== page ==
Preble Wins Prestigious Defense University Research Program Award

Grant will support next-generation nanophotonics equipment




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Provided by Research at RIT

Stefan Preble, assistant professor of microsystems engineering in RIT’s Kate Gleason College of Engineering, is developing silicon nanophotonic devices that use light to control information.

Stefan Preble, a researcher at Rochester Institute of Technology, has been selected as one of the winners of the Defense University Research Instrumentation Program competition for 2011. His project, “The study of dynamically-tuned silicon resonators for Terabit-per-second photonics processors,” will enable ultrafast processing of information in future computers and communications systems.

Preble, assistant professor of microsystems engineering in RIT’s Kate Gleason College of Engineering, is developing silicon nanophotonic devices that use light to control information. His work would enable the processing of terabits, or trillions of bits of information, on a low cost chip.

“This Defense University Research Instrumentation Program award will provide state-of-the-art equipment for fabricating our nanophotonic chips,” says Preble, who is also leader of the RIT Nanophotonics Group. “It not only will enable high performance nanophotonic devices, but will be invaluable to the training of the next-generation of researchers and students. We are delighted that the Air Force Office of Scientific Research has recognized the need for this critically needed equipment.”

Preble’s award was part of a merit competition for funding conducted by the Army Research Office, Office of Naval Research and Air Force Office of Scientific Research. Each organization requested proposals from university investigators conducting science and engineering research of importance to the Department of Defense, especially in the area of chemistry and physics, computing and networks, electronics and electro-optics, neuroscience, fluid dynamics and propulsion, robotics and autonomous systems, and ocean, environmental and biological science and engineering. More than 800 proposals from colleges and universities in the U.S. were received.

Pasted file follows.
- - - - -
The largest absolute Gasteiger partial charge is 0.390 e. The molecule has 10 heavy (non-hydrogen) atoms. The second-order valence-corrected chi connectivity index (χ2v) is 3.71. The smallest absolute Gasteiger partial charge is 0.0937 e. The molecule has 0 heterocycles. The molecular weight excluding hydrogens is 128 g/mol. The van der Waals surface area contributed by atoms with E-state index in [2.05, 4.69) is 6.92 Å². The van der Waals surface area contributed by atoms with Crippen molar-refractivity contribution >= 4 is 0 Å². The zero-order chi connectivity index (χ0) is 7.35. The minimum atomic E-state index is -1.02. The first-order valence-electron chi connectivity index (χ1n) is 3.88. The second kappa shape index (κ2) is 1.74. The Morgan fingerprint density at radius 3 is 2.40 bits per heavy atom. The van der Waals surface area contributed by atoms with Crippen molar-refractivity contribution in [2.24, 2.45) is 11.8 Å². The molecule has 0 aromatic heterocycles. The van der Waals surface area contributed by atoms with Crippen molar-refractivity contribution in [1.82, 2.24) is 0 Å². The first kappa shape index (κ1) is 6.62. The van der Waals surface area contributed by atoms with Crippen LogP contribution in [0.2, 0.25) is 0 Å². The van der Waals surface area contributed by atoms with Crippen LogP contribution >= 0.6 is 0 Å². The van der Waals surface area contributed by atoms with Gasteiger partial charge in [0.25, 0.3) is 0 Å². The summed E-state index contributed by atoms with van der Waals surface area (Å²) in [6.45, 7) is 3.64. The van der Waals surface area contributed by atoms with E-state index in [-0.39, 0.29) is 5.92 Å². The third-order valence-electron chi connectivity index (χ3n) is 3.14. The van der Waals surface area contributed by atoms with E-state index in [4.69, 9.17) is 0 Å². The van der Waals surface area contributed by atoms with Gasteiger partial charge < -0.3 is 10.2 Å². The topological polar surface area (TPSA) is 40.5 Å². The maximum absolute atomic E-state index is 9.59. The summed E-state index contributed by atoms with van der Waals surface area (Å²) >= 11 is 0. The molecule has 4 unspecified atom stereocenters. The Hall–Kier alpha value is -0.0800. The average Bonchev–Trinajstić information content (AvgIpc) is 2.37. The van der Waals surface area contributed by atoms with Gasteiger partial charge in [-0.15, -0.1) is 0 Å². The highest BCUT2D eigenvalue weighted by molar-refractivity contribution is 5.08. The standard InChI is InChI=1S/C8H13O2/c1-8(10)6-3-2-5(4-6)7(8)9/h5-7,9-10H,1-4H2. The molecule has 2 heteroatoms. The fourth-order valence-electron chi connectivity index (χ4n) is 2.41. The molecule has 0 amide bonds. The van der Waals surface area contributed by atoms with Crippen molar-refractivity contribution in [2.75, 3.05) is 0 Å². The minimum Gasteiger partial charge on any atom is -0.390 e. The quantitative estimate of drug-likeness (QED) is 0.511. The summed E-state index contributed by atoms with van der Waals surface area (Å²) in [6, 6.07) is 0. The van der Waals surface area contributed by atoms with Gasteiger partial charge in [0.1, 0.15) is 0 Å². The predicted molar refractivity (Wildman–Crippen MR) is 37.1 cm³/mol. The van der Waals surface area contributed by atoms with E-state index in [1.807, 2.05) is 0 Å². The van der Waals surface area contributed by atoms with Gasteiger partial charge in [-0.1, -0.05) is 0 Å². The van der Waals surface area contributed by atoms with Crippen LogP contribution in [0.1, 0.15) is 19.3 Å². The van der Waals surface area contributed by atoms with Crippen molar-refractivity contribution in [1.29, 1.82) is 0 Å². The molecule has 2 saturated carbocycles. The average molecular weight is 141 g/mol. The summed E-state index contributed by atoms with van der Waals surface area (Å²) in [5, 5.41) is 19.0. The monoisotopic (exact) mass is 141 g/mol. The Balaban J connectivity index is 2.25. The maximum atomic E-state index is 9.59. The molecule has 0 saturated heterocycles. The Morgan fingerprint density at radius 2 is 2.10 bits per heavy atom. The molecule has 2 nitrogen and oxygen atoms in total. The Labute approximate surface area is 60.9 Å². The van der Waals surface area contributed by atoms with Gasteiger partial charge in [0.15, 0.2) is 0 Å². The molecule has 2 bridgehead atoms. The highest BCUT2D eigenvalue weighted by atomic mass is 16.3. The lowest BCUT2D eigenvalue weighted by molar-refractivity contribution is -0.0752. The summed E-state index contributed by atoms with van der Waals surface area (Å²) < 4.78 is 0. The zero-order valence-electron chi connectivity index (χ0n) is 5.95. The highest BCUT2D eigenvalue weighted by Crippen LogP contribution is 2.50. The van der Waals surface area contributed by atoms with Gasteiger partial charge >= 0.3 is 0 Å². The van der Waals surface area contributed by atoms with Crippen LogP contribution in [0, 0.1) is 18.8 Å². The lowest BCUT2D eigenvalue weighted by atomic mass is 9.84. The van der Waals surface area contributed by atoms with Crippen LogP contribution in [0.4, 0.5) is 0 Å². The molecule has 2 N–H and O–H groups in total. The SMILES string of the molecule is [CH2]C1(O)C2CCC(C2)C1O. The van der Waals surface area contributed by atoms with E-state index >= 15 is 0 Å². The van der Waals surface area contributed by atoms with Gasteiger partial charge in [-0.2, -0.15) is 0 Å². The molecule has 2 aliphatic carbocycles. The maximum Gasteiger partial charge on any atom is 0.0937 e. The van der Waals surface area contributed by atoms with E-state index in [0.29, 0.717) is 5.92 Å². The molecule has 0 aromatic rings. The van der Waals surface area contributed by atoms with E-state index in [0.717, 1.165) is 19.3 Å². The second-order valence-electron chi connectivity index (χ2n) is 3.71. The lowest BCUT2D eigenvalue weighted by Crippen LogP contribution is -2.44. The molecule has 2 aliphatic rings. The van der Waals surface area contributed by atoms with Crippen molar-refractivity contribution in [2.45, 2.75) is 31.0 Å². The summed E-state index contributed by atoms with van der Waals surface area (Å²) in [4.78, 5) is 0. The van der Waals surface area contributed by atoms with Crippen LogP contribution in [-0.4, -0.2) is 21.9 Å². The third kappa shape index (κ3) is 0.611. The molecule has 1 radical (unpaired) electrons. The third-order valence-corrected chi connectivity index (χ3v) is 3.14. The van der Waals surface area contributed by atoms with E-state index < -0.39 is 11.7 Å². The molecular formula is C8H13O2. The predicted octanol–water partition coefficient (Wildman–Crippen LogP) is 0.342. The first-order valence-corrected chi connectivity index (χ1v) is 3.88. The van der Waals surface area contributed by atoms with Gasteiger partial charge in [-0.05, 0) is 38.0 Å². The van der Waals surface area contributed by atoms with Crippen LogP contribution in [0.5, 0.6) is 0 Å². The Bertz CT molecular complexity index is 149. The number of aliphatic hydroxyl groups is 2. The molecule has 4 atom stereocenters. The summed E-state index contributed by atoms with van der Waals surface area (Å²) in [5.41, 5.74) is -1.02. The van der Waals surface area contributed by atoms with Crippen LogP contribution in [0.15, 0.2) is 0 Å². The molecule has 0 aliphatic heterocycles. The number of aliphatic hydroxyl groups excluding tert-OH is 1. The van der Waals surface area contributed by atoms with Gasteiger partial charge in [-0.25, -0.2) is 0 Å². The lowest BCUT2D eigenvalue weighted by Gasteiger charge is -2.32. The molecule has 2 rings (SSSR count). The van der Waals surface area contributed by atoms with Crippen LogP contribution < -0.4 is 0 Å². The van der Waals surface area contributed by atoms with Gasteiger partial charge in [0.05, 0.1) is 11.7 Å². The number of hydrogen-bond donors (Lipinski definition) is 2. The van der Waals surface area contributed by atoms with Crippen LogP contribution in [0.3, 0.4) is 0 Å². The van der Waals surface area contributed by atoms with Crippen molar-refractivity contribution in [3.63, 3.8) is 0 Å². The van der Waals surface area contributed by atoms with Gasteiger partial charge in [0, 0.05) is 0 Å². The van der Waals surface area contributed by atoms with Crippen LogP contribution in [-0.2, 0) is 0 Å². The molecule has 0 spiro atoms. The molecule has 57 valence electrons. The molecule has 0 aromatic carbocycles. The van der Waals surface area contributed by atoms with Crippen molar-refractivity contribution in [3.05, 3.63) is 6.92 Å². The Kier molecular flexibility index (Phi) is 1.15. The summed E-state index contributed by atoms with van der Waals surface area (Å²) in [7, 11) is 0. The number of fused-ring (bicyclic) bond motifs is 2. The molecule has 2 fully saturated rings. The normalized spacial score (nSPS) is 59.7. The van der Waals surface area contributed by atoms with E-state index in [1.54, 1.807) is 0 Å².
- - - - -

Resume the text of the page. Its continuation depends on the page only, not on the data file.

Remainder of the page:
NOTE: Preble and his team of researchers in the RIT Nanophotonics Laboratory were profiled in the spring issue of Research at RIT, the university’s magazine about faculty and staff research initiatives.

Rochester Institute of Technology is internationally recognized for academic leadership in computing, engineering, imaging technology, sustainability, and fine and applied arts, in addition to unparalleled support services for deaf and hard-of-hearing students. RIT enrolls 17,000 full- and part-time students in more than 200 career-oriented and professional programs, and its cooperative education program is one of the oldest and largest in the nation.

For two decades, U.S. News & World Report has ranked RIT among the nation’s leading comprehensive universities. RIT is featured in The Princeton Review’s 2011 edition of The Best 373 Colleges as well as its Guide to 286 Green Colleges. The Fiske Guide to Colleges 2011 includes RIT among more than 300 of the country’s most interesting colleges and universities.

201106/preblephotoresearchmag2011.jpg

Provided by Research at RIT

Stefan Preble, assistant professor of microsystems engineering in RIT’s Kate Gleason College of Engineering, is developing silicon nanophotonic devices that use light to control information.